The 1394 interface has a significant role to play in the future of the personal computer, but it is a somewhat different role from the one that companies such as Intel envisioned a few years ago.
Intel has been strongly committed for several years to the 1394 high-speed serial bus as the recommended connection between a PC and new digital consumer-electronics equipment. Intel considers 1394 a digital convergence pipe connecting the PC to the world of digital camcorders, digital VHS, set-top boxes, digital TV and the like. Intel believes convergence connectivity will grow increasingly important to the PC over time as the wealth of available 1394 devices increases.
Intel once believed that 1394 technology could also serve a second role-as a serial interconnect for high-speed computer peripherals, such as high-bandwidth printers, scanners and external storage devices. With the announcement of USB 2.0 at the Spring '99 Intel Developer Forum, however, we have modified our position and now recommend USB 2.0 as the preferred solution for high-speed computer peripherals.
Printers, scanners and external storage are already available on USB 1.1. We are simply recommending that hardware vendors develop higher-speed versions of those products for the PC on USB 2.0 rather than on 1394. We intend to drive USB 2.0 to become a standard PC feature.
What has changed? First, 1394 deployment into the PC platform has proceeded more slowly than expected a year or two ago, for several reasons. Some proposed implementations, such as Device Bay, didn't achieve the early success many predicted. The initial 1394 consumer offerings were limited to digital camcorders, and those were priced out of reach of the average consumer.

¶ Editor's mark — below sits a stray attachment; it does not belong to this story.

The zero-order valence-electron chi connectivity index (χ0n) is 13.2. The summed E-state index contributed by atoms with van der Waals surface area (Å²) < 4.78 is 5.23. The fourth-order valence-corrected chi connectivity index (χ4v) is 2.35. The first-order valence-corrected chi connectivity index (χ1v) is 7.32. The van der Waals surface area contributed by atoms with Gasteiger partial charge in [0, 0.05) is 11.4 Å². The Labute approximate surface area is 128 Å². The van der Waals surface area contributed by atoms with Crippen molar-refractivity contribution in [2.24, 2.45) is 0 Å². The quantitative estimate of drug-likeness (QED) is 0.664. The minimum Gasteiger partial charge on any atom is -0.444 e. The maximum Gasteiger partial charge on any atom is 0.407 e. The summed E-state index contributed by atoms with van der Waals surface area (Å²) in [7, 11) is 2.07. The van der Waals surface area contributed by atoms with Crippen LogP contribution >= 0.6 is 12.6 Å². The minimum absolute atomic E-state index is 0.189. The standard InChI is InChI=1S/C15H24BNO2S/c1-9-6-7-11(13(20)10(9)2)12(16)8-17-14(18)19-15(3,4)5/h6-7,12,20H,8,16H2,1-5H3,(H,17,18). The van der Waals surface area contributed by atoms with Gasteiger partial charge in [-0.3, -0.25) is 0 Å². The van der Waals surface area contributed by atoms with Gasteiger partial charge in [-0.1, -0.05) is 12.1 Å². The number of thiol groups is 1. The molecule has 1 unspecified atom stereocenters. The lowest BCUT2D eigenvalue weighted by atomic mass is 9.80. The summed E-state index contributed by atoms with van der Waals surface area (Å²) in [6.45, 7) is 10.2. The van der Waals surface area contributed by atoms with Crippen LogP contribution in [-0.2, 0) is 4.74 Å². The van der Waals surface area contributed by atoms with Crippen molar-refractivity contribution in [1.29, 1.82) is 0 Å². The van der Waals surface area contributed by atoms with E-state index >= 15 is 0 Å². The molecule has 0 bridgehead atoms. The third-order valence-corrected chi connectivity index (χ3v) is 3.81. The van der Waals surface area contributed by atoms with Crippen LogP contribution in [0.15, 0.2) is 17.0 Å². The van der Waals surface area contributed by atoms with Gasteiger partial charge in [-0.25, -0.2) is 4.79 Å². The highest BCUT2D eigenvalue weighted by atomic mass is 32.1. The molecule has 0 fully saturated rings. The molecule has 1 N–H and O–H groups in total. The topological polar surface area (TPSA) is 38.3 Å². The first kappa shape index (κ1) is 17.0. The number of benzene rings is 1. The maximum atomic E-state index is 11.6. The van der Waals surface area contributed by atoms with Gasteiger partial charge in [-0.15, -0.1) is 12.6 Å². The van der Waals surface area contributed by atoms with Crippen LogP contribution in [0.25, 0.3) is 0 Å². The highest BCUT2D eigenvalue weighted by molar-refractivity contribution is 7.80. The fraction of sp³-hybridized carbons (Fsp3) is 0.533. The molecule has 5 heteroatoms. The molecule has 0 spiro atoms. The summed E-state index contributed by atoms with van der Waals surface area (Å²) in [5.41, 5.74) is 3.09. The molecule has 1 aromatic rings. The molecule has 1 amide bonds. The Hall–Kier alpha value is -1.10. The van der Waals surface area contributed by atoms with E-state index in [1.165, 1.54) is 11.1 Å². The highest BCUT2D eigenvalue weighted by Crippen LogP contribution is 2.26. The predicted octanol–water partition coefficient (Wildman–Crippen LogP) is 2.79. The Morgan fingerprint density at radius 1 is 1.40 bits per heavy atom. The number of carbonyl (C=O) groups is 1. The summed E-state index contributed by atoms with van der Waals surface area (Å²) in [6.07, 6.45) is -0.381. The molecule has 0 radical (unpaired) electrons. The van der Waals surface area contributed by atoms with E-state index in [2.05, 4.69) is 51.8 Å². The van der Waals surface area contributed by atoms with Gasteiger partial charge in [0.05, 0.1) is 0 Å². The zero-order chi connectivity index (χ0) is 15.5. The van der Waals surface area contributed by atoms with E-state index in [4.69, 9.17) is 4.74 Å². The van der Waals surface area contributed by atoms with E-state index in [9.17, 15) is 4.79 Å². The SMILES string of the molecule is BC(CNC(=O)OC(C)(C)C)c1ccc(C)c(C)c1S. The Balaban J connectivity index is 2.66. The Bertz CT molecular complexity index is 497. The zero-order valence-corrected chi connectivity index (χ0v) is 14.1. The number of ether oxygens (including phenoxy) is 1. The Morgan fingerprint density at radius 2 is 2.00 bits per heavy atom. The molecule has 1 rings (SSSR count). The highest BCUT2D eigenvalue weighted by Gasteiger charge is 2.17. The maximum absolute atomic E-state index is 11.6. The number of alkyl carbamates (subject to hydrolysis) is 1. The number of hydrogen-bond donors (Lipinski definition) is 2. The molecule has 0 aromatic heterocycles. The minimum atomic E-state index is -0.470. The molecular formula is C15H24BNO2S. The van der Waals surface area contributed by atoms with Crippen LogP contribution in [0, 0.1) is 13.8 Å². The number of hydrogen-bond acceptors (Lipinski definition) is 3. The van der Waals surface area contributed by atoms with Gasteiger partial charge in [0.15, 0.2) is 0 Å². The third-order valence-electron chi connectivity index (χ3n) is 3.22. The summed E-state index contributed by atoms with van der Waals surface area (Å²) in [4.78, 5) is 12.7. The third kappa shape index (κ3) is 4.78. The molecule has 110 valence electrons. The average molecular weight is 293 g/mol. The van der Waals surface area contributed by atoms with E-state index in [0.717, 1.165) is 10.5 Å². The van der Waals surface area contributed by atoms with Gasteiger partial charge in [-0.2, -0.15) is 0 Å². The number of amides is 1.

The expense of 1394 implementations made PC OEMs reluctant to commit to 1394 across their product lines. Rather, they chose to use 1394 selectively, in PCs targeted at consumer "creativity" applications. As a result, the hard-disk industry opted to stick with an interface it knew would be available across the platform: ATA.
Uncertainty and concerns about licensing costs-in particular, whether patents necessary to implement 1394 technology would be licensed under openly disclosed, reasonable and non-discriminatory terms-also discouraged deployment of 1394.
Second, Intel recognized that the industry, if it is to succeed in making computers easier to use, needs a serial interface that is faster than USB 1.1 and that can be deployed universally in the platform. By simply speeding up USB 1.1 in a forward- and backward-compatible manner, Intel can provide the industry a rapid, evolutionary path to faster serial I/O and to high-performance computers that afford greater ease of use.
Intel still believes 1394 and USB will both play important roles in the future of desktop and mobile computing, but today we see a new division of the roles for the interfaces. We recommend USB 2.0 for connecting PCs to computer peripherals, and we recommend 1394 as the interface connecting PCs to emerging digital A/V consumer equipment.
-David L. Fair is visual computing initiative manager for Intel Corp. (Santa Clara, Calif.).